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  • Writer's pictureRev. Ani

Reflections of a Hospice Chaplain

Dying is a sacred time in each of our lives--just as sacred as our births. It is such a privilege to companion people who are transitioning and their families. As a follower of Jesus, my role as a chaplain is deeply informed by the seven things he is recorded as saying during his crucifixion. These sayings give me a template for meeting people where they are in the dying process and for accompanying the families who are there with them.

Jesus said, “My God, my God, why have you forsaken me?”

You may be familiar with the 5 stages of grief delineated by Elizabeth Kubler-Ross. The first stage is denial, where the prognosis is not real to the patient and family. And after comes the anger, bargaining, and depression. This is when the patient or family member cries out to God with questions such as, “Why me? Why now? Why did you allow this to happen to me?” They are trying to make sense of it all, and I am here to companion them through the process toward acceptance, if it comes. As their chaplain, I am holding the questions with them so that they know that their feelings are welcome and that they are not alone.

Jesus said, “I thirst.”

I listen for what the person is thirsting at this time of transition. Are they thirsting for peace? Are they thirsting to know that their families will be okay when they are gone? Sometimes they are still thirsting for answers. And their families thirst, too. Most of the time, the family thirsts to know that their dying family member will be kept comfortable and have a peaceful transition. And sometimes they thirst to know why this is happening, too. So I listen. I listen with loving attention to the stories they tell me. I listen to hear the desires of their hearts.

Jesus said, “Woman, behold your son.” Then to the disciple he said, “Behold your mother.”

What are the loose ends that need to be tied up, in their view? What business needs to be completed so that they may transition without worry? I listen so that I can help them name their concerns and make plans to address the unfinished business. I enlist the help of our hospice social workers if resources are needed.

Jesus said, “Father, forgive them for they know not what they do.”

Many times patients are dying with regrets on their hearts; and sometimes there is discord in the family that prevents the person and family from being at peace. When the patient is interested, I can reassure him or her that forgiveness is possible, that we have a God of mercy and compassion. I remind them of the story of the prodigal son.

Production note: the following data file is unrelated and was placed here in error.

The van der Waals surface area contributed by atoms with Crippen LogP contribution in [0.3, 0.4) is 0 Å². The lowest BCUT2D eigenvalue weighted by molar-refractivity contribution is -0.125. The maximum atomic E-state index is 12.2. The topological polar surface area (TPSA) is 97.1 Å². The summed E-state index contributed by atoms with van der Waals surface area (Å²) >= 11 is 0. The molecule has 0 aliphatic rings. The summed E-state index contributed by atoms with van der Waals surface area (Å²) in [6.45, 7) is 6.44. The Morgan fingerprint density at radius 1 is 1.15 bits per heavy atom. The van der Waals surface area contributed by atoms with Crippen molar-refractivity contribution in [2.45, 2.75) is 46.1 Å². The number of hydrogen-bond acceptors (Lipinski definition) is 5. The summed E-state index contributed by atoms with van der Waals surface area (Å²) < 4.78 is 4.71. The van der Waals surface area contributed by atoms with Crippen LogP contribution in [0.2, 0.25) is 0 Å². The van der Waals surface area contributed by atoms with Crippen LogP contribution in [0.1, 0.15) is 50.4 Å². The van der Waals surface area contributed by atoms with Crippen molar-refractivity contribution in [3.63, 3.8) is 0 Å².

Jesus said, “It is finished.”

Receiving a prognosis begins the process of letting go. One is letting go of everything that one holds dear--family, friends, work, home, health. We can’t take anything with us. It is also a time where one may gain clarity on letting go of unrealistic expectations of family members and friends and releasing expectations of perfection imposed on oneself. Now the present moment really comes into focus. That was yesterday. This is today, and the past is finished.

Jesus said, “Truly I say to you, today you shall be with me in Paradise.”

As their chaplain, I do the best I can to comfort them with words from scripture. I remind them about how much God loves us, how we are precious and honored in God's sight, how God is FOR us and nothing can separate us from God's love.

And finally, Jesus said, “Father, into your hands I commend my spirit.”

When the time of transition arrives, as I am able to be with them, I read scripture to them, pray with them, sing to them, and remind them that God is Light in whom there is no darkness. It is such a sacred time, and I am immensely grateful when I can be present as their spiritual midwife. I am humbled and honored to hold them during this time and to provide a sense of ritual and closure for the families.

So what is God’s invitation to you today?

We all have times when we experience anger, fear, and shame, and we may cry out, “My God, my God, why have you forsaken me?” The apostle, Peter, encourages us to, “Cast all [our] anxiety on him, because he cares for [us].” I Peter 5:7

For what are you thirsting today? Know that all things are possible for one who believes. Mark 9:23

For whom do you feel called to pray or minister? Woman, man, behold your charge. God is waiting for your “yes” to do what has been put on your heart to do.

Is God inviting you to forgive yourself or someone else; to ask for forgiveness? As we forgive, so are we forgiven.

What do you need to declare “finished” in you life today? A negative habit? Listening to the voice of the inner critic? Do you need to set a boundary regarding someone who is taking advantage of you? The past is finished. Today is a new day.

Great Lover of us all, into your hands we commend our spirits. Take our worry, take our pain, take our selfishness, anger, fear, and shame. Transform them in the light of your love. May we be the sweet fragrance of your love in a hurting world. May our goodheartedness and cheerfulness be as a healing balm for those who are suffering, that today, this day, we may all walk in the awareness of the paradise of your love.

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